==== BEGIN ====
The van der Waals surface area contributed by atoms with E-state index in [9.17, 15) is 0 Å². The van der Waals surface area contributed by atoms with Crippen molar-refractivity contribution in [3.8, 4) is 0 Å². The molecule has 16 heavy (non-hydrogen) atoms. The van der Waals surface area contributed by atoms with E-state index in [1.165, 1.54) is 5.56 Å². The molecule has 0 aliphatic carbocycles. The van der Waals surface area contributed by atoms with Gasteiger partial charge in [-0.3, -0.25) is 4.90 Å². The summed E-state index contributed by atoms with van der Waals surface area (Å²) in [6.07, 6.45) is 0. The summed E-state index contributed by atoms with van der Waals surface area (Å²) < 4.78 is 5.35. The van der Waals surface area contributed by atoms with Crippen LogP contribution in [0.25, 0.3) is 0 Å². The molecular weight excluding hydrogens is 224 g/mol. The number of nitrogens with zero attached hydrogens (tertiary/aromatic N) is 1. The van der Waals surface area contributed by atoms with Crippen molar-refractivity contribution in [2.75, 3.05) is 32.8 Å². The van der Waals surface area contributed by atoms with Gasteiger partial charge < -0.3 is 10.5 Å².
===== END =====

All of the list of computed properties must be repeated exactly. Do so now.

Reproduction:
The van der Waals surface area contributed by atoms with E-state index in [9.17, 15) is 0 Å². The van der Waals surface area contributed by atoms with Crippen molar-refractivity contribution in [3.8, 4) is 0 Å². The molecule has 16 heavy (non-hydrogen) atoms. The van der Waals surface area contributed by atoms with E-state index in [1.165, 1.54) is 5.56 Å². The molecule has 0 aliphatic carbocycles. The van der Waals surface area contributed by atoms with Gasteiger partial charge in [-0.3, -0.25) is 4.90 Å². The summed E-state index contributed by atoms with van der Waals surface area (Å²) in [6.07, 6.45) is 0. The summed E-state index contributed by atoms with van der Waals surface area (Å²) < 4.78 is 5.35. The van der Waals surface area contributed by atoms with Crippen LogP contribution in [0.25, 0.3) is 0 Å². The molecular weight excluding hydrogens is 224 g/mol. The number of nitrogens with zero attached hydrogens (tertiary/aromatic N) is 1. The van der Waals surface area contributed by atoms with Crippen molar-refractivity contribution in [2.75, 3.05) is 32.8 Å². The van der Waals surface area contributed by atoms with Gasteiger partial charge < -0.3 is 10.5 Å².